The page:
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Center Innovation Fund: ARC CIF

Direct Imaging of Exoplanets around Alpha Centauri and Other Multiple Star Systems

Completed Technology Project

Project Introduction

The goal of the project is to develop a new method to directly image planets in multiple-star systems such as Alpha Centauri.

A (sun-like) star is 10 billion times brighter than an Earth-like planet that may be orbiting around it. In any real telescope, diffraction and glare from that star completely swamps the miniscule brightness of the planet, similar to how a searchlight swamps the light of a nearby firefly. Several starlight suppression systems have been demonstrated in the lab that can remove the leakage of light from a star close to 1010 contrast, enabling Earth-like planet detection, but only for single-star systems. The challenge with double-star (or multi-star) systems is that usually the off-axis companion star lies outside the nominal control region of existing systems and therefore its diffraction and glare cannot be controlled. Up till now, the “common wisdom” has been that removing the light of a companion star is impossible with current technology, and so binary star systems are often excluded from target lists of direct imaging missions. Our new method enables existing systems directly image exoplanets in multiple-star systems.

The main reasons why this question is important are:

  • Most of Sun-like stars are in multi-star systems
  • In particular, Alpha Centauri (a Cen) is a multi-star system and deserves close attention because:
    • Its habitable zone can be resolved by a small and potentially cheap (~25cm) telescope
    • a Cen is humanity’s next frontier beyond the solar system
    • Kepler recently announced that 22% of stars have Earth-like planets around them, so a Cen has about a 40% chance of harboring an Earth-like planet around either of its stars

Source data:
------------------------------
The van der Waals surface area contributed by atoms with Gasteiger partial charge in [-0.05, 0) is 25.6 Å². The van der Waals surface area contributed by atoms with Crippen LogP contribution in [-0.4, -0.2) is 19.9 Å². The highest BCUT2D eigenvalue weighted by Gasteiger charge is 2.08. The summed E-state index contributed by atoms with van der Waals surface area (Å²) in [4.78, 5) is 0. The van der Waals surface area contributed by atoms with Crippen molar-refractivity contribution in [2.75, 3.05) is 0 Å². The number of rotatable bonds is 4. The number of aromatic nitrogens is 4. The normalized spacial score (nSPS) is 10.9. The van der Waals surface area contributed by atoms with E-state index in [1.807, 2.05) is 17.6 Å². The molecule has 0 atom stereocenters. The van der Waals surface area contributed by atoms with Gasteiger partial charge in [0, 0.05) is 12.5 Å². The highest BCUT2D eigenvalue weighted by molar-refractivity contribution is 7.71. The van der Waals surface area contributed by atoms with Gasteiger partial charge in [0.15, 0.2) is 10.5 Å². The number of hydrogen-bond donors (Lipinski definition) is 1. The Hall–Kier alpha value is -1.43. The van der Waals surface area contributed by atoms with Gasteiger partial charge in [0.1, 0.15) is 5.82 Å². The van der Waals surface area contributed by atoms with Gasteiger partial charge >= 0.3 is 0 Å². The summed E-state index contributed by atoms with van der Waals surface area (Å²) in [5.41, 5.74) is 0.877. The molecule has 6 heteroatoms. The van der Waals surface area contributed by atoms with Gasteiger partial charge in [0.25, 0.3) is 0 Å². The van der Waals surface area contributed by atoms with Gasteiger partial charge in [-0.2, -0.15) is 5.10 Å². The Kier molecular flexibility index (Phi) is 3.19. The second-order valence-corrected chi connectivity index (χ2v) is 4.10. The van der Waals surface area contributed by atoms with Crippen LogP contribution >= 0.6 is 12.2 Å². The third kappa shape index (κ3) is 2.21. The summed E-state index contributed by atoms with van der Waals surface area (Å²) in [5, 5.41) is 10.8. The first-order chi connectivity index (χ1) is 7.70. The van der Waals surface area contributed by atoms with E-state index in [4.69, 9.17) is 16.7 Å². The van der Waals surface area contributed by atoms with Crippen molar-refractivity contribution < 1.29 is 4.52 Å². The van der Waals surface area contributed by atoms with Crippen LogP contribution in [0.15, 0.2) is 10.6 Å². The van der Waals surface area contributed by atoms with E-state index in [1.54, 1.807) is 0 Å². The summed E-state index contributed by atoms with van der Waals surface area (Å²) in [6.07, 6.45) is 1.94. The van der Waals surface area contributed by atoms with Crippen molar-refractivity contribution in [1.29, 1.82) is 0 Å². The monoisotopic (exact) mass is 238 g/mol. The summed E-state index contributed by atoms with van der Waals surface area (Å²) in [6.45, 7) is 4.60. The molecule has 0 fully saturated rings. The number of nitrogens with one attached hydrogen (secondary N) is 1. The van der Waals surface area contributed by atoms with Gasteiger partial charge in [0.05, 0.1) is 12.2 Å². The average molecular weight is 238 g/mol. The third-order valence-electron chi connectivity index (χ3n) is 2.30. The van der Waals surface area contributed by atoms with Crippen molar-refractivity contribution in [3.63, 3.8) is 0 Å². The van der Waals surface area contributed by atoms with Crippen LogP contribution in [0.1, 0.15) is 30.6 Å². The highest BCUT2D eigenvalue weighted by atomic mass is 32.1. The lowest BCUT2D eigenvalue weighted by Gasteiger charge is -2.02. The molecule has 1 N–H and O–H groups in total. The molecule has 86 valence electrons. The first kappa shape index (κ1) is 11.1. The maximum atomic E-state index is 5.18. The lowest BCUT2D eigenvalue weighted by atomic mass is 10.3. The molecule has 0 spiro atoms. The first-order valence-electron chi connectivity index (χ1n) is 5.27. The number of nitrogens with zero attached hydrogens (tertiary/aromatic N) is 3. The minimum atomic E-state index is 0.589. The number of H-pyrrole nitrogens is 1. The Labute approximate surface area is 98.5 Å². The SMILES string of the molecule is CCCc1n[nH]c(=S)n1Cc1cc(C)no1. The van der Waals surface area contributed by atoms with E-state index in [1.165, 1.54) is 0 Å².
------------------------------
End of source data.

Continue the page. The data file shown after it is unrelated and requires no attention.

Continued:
Science/Technical Objectives:

We propose to demonstrate a new method to directly image planets in multiple-star systems such as Alpha Centauri.

A (sun-like) star is 10 billion times brighter than an Earth-like planet that may be orbiting around it. In any real telescope, diffraction and glare from that star completely swamps the miniscule brightness of the planet, similar to how a searchlight swamps the light of a nearby firefly. Several starlight suppression systems have been demonstrated in the lab that can remove the leakage of light from a star down to 1010 contrast, enabling Earth-like planet detection [1], but only for single-star systems. These systems employ a combination of a coronagraph to suppress the star and a wavefront control system based on a deformable mirror (DM) to remove residual starlight (speckles) created by the imperfections of telescope optics. Removal of speckles by the DM can only occur up to the spatial frequency range of the deformable mirror (half-Nyquist).

The challenge with double-star (or multi-star) systems is that usually the off-axis companion star lies outside the DM’s control region and thus the DM is unable to remove the speckles from the off-axis star. Up till now, the “common wisdom” has been that removing the light of a companion star is impossible with current technology, and so binary star systems are often excluded from target lists of direct imaging missions.